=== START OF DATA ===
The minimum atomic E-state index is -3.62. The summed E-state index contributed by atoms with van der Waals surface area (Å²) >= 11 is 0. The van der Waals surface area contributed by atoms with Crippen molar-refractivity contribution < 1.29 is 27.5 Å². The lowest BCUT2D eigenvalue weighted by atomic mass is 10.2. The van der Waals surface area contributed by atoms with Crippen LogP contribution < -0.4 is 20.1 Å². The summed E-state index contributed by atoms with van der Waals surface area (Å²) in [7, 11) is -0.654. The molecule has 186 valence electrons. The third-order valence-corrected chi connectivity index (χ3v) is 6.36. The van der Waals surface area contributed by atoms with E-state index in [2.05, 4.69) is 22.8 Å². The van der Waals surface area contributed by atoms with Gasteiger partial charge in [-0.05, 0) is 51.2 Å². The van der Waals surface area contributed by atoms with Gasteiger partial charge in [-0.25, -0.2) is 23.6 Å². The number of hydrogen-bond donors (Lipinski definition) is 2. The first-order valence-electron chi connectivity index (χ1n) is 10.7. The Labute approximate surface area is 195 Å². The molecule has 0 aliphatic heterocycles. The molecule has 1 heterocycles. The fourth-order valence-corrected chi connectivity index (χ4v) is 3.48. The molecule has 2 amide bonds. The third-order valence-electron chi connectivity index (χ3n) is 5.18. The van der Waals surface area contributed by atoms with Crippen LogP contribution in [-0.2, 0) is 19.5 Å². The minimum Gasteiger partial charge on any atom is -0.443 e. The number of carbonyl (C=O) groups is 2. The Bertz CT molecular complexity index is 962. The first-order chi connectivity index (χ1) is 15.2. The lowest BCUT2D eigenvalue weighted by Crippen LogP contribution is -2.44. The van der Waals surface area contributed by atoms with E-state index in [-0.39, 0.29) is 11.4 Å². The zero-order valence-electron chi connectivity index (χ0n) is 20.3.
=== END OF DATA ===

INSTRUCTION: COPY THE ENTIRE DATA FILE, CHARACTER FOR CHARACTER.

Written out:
The minimum atomic E-state index is -3.62. The summed E-state index contributed by atoms with van der Waals surface area (Å²) >= 11 is 0. The van der Waals surface area contributed by atoms with Crippen molar-refractivity contribution < 1.29 is 27.5 Å². The lowest BCUT2D eigenvalue weighted by atomic mass is 10.2. The van der Waals surface area contributed by atoms with Crippen LogP contribution < -0.4 is 20.1 Å². The summed E-state index contributed by atoms with van der Waals surface area (Å²) in [7, 11) is -0.654. The molecule has 186 valence electrons. The third-order valence-corrected chi connectivity index (χ3v) is 6.36. The van der Waals surface area contributed by atoms with E-state index in [2.05, 4.69) is 22.8 Å². The van der Waals surface area contributed by atoms with Gasteiger partial charge in [-0.05, 0) is 51.2 Å². The van der Waals surface area contributed by atoms with Gasteiger partial charge in [-0.25, -0.2) is 23.6 Å². The number of hydrogen-bond donors (Lipinski definition) is 2. The first-order valence-electron chi connectivity index (χ1n) is 10.7. The Labute approximate surface area is 195 Å². The molecule has 0 aliphatic heterocycles. The molecule has 1 heterocycles. The fourth-order valence-corrected chi connectivity index (χ4v) is 3.48. The molecule has 2 amide bonds. The third-order valence-electron chi connectivity index (χ3n) is 5.18. The van der Waals surface area contributed by atoms with Crippen LogP contribution in [-0.2, 0) is 19.5 Å². The minimum Gasteiger partial charge on any atom is -0.443 e. The number of carbonyl (C=O) groups is 2. The Bertz CT molecular complexity index is 962. The first-order chi connectivity index (χ1) is 15.2. The lowest BCUT2D eigenvalue weighted by Crippen LogP contribution is -2.44. The van der Waals surface area contributed by atoms with E-state index in [-0.39, 0.29) is 11.4 Å². The zero-order valence-electron chi connectivity index (χ0n) is 20.3.